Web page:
I think whatever we learn is rarely wasted. I am learning a language which is quite unlike the several European languages that I already speak (some better than others). I'm having a ball but also work assiduously to get it right and am simultaneously learning about a culture that chimes with my experience and culture but, equally, is different in many ways too. How exciting is that?

The more we understand each other, the better the world will be.

P.s. Whatever anyone's age and whatever they are learning – be it advanced mathematics, psychology, biochemistry, or graphic design – should be fun. The shear joy of learning something new!

loopylou Wed 29-Jul-15 08:06:42

I think learning Mandarin would be a great idea, especially if you and your husband are encouraging her - my two year old DGS is learning it at a nursery he attends, and so we and his parents are picking it up by default grin
His nursery is multinational-including Russian, French, Spanish, German and Chinese children.

Fantastic opportunities to learn, I'm quite envious!

Jane10 Wed 29-Jul-15 08:06:46

I think this OP and further input from joyjoyer is a sales pitch.

Nelliemoser Wed 29-Jul-15 08:23:27

Huala You seem to know what you want for your daughter and I am not sure how us GNrs can advise you further.

You have not told us where you live or what your daughter is already doing at school and unless we know more about your daughter's situation we cannot make any really helpful suggestions.

I suggest you look at Joyjoyer's post.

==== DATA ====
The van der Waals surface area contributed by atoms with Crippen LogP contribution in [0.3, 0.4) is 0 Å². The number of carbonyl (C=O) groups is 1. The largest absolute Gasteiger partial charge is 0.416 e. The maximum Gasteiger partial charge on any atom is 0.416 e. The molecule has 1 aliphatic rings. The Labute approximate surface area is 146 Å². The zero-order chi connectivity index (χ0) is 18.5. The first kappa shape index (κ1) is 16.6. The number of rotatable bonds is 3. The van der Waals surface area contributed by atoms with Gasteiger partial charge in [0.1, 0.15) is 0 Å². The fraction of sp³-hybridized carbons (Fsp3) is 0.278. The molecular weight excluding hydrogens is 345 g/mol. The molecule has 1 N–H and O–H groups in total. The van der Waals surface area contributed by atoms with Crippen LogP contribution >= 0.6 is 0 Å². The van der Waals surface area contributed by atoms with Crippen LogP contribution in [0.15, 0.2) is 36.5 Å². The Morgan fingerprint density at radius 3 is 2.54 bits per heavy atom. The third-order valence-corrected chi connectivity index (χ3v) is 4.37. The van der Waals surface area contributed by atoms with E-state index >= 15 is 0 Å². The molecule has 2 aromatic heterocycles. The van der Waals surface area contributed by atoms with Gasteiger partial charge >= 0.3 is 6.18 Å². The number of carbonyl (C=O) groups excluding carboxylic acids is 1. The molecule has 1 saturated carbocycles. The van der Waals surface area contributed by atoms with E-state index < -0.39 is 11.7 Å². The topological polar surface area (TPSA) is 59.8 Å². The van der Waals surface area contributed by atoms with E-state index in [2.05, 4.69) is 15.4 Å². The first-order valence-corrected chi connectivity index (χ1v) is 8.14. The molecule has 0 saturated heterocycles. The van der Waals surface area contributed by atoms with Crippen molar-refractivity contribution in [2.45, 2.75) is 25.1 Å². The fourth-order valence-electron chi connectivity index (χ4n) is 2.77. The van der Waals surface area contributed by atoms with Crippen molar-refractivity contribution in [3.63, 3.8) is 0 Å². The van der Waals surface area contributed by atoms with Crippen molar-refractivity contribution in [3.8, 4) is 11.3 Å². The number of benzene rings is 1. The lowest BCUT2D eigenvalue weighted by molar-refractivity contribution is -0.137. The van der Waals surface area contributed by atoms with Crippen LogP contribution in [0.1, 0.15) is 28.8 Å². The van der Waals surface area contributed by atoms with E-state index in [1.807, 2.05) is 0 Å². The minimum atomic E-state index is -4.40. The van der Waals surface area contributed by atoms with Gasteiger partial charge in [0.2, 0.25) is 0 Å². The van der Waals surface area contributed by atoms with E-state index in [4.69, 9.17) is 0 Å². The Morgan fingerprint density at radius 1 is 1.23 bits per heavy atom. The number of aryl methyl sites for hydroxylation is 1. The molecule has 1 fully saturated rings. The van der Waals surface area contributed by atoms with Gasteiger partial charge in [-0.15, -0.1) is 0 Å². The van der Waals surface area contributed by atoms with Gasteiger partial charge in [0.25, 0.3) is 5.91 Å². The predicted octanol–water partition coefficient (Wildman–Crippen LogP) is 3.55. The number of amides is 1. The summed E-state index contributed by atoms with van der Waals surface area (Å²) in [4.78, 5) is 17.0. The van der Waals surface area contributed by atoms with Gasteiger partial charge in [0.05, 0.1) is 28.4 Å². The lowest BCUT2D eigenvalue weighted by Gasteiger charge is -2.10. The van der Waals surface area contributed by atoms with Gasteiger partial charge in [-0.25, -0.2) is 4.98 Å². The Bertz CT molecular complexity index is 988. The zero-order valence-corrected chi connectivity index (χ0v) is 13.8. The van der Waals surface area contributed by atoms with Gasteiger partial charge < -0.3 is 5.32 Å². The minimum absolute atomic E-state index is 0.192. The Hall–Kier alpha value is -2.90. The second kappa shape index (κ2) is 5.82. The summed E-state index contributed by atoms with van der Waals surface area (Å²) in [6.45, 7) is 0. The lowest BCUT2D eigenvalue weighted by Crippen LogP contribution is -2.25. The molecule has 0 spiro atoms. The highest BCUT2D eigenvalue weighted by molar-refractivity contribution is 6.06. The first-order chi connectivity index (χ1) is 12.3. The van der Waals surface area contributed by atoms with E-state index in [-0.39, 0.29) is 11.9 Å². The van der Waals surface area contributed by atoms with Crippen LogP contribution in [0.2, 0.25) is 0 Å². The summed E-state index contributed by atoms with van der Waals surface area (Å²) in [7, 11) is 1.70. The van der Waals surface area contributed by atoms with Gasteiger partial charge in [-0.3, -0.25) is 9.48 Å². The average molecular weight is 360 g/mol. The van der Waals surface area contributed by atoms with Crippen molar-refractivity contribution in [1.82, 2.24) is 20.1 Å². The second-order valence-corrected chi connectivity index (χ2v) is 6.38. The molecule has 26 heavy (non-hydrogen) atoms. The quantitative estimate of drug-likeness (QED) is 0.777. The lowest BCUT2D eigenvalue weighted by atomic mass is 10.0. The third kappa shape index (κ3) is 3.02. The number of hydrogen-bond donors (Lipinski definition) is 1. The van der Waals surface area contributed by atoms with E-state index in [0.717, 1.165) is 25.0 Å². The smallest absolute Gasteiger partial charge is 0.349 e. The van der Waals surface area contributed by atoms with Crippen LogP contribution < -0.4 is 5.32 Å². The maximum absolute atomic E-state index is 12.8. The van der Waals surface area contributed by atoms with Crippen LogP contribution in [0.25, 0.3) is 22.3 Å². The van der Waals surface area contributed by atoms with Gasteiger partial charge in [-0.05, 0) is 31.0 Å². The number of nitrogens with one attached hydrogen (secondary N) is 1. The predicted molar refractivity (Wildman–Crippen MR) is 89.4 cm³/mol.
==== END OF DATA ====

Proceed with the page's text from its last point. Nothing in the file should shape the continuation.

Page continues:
Jane10 I was wondering about that. It's just one of those feelings and the tone of the OP.

MiniMouse Wed 29-Jul-15 08:34:05

I think perhaps Hulala and Joyjoyer will be able to help teach Chinese themselves wink Their names suggest they're familiar with the language.

AshTree Wed 29-Jul-15 08:39:22

I see others before me - Jane10 and MiniMouse have said what I'd been thinking. The whole thread really does not ring true. Hulala comes across as likely to be Chinese herself, not just her name but her style of English usage.

MiniMouse Wed 29-Jul-15 08:47:41

Yes Ashtree I agree. I have a Chinese friend, so the language used was a clue, too!

hulala Wed 29-Jul-15 08:51:18

I am not a native English speaker but what does this matters?I am a Korean that's why I think it's good for my Girl to learn Chinese.My girl don't want to learn Korean.Besides, Korean is evolved from Chinese.I never learned Chinese before while I know Chinese is hard to learn so I worried about my daughter that whether she can learn it well.
I don't want to tell details about my daughter just for the safety consideration.
And I think you guys need to go back to see what absent had said.He inspired me a lot.

granjura Wed 29-Jul-15 09:01:45

In your case, it surely makes every sense for her to learn Chinese- due to connections. It will put her at a real advantage professionally and in so many other ways. What is your own language?

granjura Wed 29-Jul-15 09:03:02

Sorry - posts crossed. Yes if your language is Korean, it makes every sense.

Bellanonna Wed 29-Jul-15 09:14:45

confused. I thought this all along. Also redolent of earlier school shoes conversations...

hulala Wed 29-Jul-15 09:41:29

I think I am determinded now.I will let my girl to make choice by herself.As
an Asian mother,though live abroad for nearly 15 years, there are some traditional teaching views in my mind that never vanish.I think that's where you guys won't understand.

And thank you all for your suggestions.Nomatter it is a suggestion from long learning experience from Nelliemoserand absent or sales spam as you said .All those do good to me and offer me more choices to choose. I really appreciate that.

(As for my username, I'd like to recommend a song .The theme song of Dae Jang Geum.It's a old tv series you may not know about but that's one of my favorite )